If you want to treat each command line argument as a separate pattern (i.e. you want a “match” if a line starts with any of command line arguments), then you might construct your whole extended regular expression like this:
You can use set IFS to
| and use
$* to automatically expand your positional parameters into that form like this:
(IFS=\|; echo "^($*) [0-9]+")
The parentheses form a subshell so that the changed IFS is limited to the commands in the parentheses (you may not want that setting to affect later parts of the script.
You will need to be careful when using command line arguments that contain extended regular expression metacharacters. For example, if you wanted to search for the literal string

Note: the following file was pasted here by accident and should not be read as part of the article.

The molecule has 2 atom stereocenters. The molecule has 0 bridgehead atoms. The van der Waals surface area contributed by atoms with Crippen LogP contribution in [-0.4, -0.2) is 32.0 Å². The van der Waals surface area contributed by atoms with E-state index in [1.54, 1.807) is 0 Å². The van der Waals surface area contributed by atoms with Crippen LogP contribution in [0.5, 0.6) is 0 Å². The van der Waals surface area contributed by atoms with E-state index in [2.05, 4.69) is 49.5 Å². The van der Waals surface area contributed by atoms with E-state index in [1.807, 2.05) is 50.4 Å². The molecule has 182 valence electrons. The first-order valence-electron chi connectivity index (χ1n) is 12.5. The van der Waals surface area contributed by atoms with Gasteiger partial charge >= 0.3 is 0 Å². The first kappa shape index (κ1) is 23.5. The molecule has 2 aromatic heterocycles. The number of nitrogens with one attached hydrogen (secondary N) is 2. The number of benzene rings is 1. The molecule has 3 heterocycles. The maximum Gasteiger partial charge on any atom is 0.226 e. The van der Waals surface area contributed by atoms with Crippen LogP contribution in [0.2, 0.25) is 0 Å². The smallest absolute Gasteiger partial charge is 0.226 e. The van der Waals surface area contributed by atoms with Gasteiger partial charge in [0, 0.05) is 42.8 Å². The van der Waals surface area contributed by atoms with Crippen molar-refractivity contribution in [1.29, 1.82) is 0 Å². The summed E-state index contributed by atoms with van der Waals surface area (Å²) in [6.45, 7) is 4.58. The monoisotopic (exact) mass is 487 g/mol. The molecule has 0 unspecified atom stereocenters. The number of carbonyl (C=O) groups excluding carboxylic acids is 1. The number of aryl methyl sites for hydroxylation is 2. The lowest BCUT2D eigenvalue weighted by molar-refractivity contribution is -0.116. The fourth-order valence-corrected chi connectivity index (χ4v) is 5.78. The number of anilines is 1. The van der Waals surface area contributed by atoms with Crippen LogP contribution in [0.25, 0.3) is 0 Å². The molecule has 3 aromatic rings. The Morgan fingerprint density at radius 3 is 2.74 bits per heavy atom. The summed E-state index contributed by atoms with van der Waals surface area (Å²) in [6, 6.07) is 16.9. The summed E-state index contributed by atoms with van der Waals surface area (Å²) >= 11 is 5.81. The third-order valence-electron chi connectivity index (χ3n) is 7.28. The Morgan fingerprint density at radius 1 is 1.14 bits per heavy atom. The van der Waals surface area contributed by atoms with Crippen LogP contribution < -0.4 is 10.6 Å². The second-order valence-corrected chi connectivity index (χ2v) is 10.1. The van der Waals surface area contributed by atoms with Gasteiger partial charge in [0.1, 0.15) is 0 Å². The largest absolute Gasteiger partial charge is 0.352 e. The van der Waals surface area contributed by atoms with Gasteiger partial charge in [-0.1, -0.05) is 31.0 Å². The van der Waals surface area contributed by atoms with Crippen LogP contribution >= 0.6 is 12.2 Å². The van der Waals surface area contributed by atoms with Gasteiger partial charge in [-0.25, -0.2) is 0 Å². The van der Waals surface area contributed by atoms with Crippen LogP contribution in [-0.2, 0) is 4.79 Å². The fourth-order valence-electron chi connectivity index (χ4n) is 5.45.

foo(bar), you would need to pass something like
foo\(bar\) as the argument (an ERE that matches the literal string), which you might write as
'foo\(bar\)' on an actual command line.
Finally, put it back into your original command and tell
grep to expect an extended regular expression (
matches=$(IFS=\|; grep -E "^($*) [0-9]+" --count phonelist.txt)
The command substitution
$() is effectively its own subshell, so the modified IFS value will not “escape” into later parts of the script.